The Right Way To Eat Japanese Soba

The Right Way To Eat Japanese Soba

Soba and udon are two very popular native Japanese foods. For culinary lovers, Udon and soba are certainly familiar. In Indonesia, soba and udon are also widely served in Japanese restaurant menus.

At first glance it looks similar because soba and udon are similar foods with noodles. Only the texture and how to eat it are different. However, if you stop by the Japanese restaurant, how to enjoy udon and soba is different.

Here’s the right way to eat Japanese Soba.

Soba is a rather brown colored noodle and made from sobako, flour derived from mashed buckwheat seeds. Soba has many good benefits for health, especially for diet because it can make the stomach last full.

How to enjoy buckwheat varies, depending on each taste. There are those who dip soba into cold broth (zaru soba) or pour hot sauce (kake soba) into buckwheat. There are two types of soba broth, namely sobatsuyu and sobajiru.

These two types of soba broth are made from algae or edible seaweed (konbu), dried skipjack and thinly sliced ​​(katsuobushi), shoyu (soy sauce) and dashi (broth) and mirin.

For those who are Muslim, mirin non-halal food ingredients. You can replace it with fresh grape juice mixed with lemon juice and add sugar.

Magurosoba, Halal Restaurant in Japan That Provides Cold Soba

Magurosoba, Halal Restaurant in Japan That Provides Cold Soba

One of the ‘challenges’ for most Muslim tourists from Indonesia who will travel to Japan is finding a halal food menu. However, along with the growth of tourist visits in Japan, now in Japan has begun to emerge culinary choices that are friendly to tourists who are Muslim. One of them is Magurosoba, a typical restaurant with cold soba that you can visit while in Japan.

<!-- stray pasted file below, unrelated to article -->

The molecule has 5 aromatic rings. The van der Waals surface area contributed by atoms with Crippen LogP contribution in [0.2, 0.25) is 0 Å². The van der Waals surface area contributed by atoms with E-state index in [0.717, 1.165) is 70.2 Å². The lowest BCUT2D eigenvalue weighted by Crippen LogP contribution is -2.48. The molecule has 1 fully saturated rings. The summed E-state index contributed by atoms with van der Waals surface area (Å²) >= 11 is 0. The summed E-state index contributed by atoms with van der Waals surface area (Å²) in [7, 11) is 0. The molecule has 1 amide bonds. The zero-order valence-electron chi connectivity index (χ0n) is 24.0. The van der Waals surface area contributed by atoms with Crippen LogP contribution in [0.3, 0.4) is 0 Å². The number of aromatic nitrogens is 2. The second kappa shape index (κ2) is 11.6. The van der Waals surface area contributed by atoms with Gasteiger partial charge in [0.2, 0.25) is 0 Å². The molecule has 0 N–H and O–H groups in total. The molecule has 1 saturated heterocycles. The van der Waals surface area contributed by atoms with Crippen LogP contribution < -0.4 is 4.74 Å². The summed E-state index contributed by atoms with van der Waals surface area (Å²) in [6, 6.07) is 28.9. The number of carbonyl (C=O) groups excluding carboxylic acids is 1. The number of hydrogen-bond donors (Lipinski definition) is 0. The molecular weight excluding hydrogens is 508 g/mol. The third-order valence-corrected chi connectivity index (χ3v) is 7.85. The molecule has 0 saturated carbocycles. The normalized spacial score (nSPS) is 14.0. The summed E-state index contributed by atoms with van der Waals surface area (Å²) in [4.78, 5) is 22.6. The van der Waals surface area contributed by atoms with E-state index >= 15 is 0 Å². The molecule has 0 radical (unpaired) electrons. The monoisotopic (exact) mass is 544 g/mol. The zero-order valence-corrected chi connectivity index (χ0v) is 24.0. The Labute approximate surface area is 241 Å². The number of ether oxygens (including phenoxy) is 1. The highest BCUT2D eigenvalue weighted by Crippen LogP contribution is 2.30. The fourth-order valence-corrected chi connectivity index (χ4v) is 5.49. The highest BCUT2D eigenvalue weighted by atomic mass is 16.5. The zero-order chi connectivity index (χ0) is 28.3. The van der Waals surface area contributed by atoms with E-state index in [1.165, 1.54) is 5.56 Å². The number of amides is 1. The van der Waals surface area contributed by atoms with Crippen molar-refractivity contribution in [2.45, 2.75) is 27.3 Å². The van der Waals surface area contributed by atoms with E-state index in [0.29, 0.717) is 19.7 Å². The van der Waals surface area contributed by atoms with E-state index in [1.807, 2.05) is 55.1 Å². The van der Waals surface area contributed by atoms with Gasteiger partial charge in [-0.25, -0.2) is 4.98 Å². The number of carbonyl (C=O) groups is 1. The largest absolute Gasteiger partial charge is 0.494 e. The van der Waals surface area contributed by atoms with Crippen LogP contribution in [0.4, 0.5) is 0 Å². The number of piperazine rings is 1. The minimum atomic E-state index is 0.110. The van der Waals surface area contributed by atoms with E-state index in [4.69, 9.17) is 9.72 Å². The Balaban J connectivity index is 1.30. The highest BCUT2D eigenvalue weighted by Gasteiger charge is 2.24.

Located in the Asakusa area, Tokyo, you can find this halal restaurant by walking for five minutes from Asakusa Station. Magurosoba restaurant is open from 11:30 until 10 pm local time. You need to know, on average, visitors in this restaurant spend 3000 yen, or 385 thousand rupiah per person.

Then, what is typical of Magurosoba? As the name suggests, this halal labeled restaurant provides buckwheat noodles made from wheat. The soba noodles themselves are Japanese specialties which can be eaten in various ways, including yakisoba, kakesoba (hot soba), and zaru soba (cold soba), and between instant foods, fast, home style, and Michelin quality, and with all styles different toppings, you are guaranteed to always be able to find new flavors of soba wherever you taste various soba noodles.

In the Magurosoba restaurant itself, there is one mainstay menu that is hunted by many visitors, namely cold zaru soba aka soba with tuna broth and given a maguro sashimi topping. The combination of the unusual flavors of this dish produced by the chefs at Maguro Soba will truly arouse your taste buds.